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Kluber (shoulder tear) out at least 4 weeks

LHP Allard expected to slot into rotation spot
@Sullivan_Ranger
July 27, 2020

ARLINGTON -- The Rangers are bracing for the possibility right-handed pitcher Corey Kluber could miss the rest of the season after being diagnosed with a Grade 2 tear of the teres major muscle in the back of his right shoulder. Surgery is not planned, but Kluber will receive a platelet-rich

ARLINGTON -- The Rangers are bracing for the possibility right-handed pitcher Corey Kluber could miss the rest of the season after being diagnosed with a Grade 2 tear of the teres major muscle in the back of his right shoulder.

Surgery is not planned, but Kluber will receive a platelet-rich plasma injection and he'll be shut down from throwing for a minimum of four weeks. That would take Kluber to the end of August and make it difficult for him to build back up as a starter by the end of the season.

General manager Jon Daniels said time is not on the Rangers' side.

“It’s a blow, there is no getting around it,” Daniels said. “Felt like he was in a really good spot, had no physical issues at all. In talking to him today, he feels better than he has in years physically. No indication that this was coming. He was throwing the ball really well. We felt really good about him in the rotation.”

The Rangers are expected to make a roster move in the next couple of days. Left-hander Kolby Allard, already on the active roster, is expected to replace Kluber in the rotation. The Rangers acquired Allard from the Braves on July 30 last season, and he made nine starts for Texas, going 4-2 with a 4.96 ERA and a 1.57 WHIP.

“In most other circumstances, I think we would have penciled Kolby Allard into our rotation and been good with that,” Daniels said. “Would it surprise me if he rattles off 2 1/2 months of really good work? Not at all. It's not fair to ask anybody to be Corey Kluber, but … we have all been impressed, including our veteran pitchers, with Kolby's work."

Kluber, 34, is a two-time Cy Young Award winner with the Indians who was acquired on Dec. 15 in exchange for pitcher Emmanuel Clase and outfielder Delino DeShields.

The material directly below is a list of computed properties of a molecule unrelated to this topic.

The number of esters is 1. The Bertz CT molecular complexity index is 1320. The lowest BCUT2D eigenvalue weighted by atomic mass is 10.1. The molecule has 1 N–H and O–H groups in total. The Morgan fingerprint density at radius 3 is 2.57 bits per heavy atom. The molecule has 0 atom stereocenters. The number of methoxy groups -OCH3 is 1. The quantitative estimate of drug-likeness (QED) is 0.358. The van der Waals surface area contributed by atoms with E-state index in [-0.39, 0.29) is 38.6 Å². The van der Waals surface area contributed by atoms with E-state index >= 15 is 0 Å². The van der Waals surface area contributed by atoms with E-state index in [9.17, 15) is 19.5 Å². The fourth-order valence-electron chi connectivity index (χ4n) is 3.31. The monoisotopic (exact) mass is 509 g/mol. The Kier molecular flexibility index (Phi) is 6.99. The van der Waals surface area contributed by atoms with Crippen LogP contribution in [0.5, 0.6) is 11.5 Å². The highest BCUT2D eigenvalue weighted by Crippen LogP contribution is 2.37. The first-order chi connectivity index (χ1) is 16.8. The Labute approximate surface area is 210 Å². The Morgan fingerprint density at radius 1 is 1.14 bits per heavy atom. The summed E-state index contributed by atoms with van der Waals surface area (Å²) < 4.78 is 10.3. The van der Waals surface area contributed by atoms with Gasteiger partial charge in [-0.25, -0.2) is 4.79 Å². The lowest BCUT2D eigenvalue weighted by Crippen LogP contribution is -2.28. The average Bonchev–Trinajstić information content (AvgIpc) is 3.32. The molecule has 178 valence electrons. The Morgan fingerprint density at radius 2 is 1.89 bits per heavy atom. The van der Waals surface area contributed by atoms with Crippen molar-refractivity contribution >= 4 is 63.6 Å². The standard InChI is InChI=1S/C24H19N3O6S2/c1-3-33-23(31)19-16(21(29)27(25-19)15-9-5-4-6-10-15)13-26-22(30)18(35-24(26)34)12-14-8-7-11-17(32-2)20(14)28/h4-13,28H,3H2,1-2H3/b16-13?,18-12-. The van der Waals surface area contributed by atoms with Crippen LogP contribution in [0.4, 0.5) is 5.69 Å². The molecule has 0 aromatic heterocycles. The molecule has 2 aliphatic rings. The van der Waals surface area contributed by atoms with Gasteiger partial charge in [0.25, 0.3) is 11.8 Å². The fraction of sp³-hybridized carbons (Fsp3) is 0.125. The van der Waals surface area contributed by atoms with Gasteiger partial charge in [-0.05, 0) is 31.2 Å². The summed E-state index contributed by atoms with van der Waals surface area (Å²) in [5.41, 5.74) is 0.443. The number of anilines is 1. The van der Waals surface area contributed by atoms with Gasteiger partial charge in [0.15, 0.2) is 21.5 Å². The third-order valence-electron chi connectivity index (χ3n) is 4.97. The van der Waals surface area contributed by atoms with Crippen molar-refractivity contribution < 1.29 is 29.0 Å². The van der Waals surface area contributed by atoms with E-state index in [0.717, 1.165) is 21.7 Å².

Texas holds an $18 million option on Kluber for next season. Daniels said it’s too early to assess how the injury will affect the Rangers' decision on picking up that option.

“We acquired him with the mindset he could be here beyond this year,” Daniels said. “This is obviously a physical setback but doesn’t necessarily change our desire to have him back for next year. We need more information before we start talking about that.”

This is the second straight year Kluber has had his season cut short by injury. Last season Kluber made just seven starts for the Indians before being hit by a line drive and suffering a fractured right forearm. He finished with a 5.80 ERA and 1.65 WHIP over 35 2/3 innings.

He entered this season as Texas' No. 3 starter behind Lance Lynn and Mike Minor. The Rangers were clearly hoping he would be more than that if he could stay healthy, and they were growing optimistic that would happen until Sunday.

Kluber had no physical issues up to that point since the trade went down. He pitched four times in Summer Camp and threw at least 80 pitches in all four starts, including 87 in his final outing. He also made three starts in Spring Training without any problems.

“We will give him his period of rest,” Daniels said. “If the injury has progressed to the point where he can begin throwing, he’ll do so with the potential to be possibly ready for the end of the season. If that is the case, it would be more likely as a reliever given the time needed to build up as a starter.”

Left-hander Joe Palumbo replaced Kluber on Sunday. He set down the first six batters he faced before allowing three runs in his third inning. He was also a candidate for the rotation, but the Rangers are going with Allard.

“We talked about it both ways last night,” Daniels said. “We really felt good about it both ways, but probably felt a little bit like Joe was a better option short-term in the bullpen. Obviously that [last] inning, he wasn't quite the same, but that two-inning stint we saw yesterday, we saw that a few times in the training camp. His secondary and his breaking balls, he's got a chance to be a real weapon out of the bullpen, and that was part of the rationale.”

T.R. Sullivan has covered the Rangers since 1989, and for MLB.com since 2006. Follow him on Twitter @Sullivan_Ranger and listen to his podcast.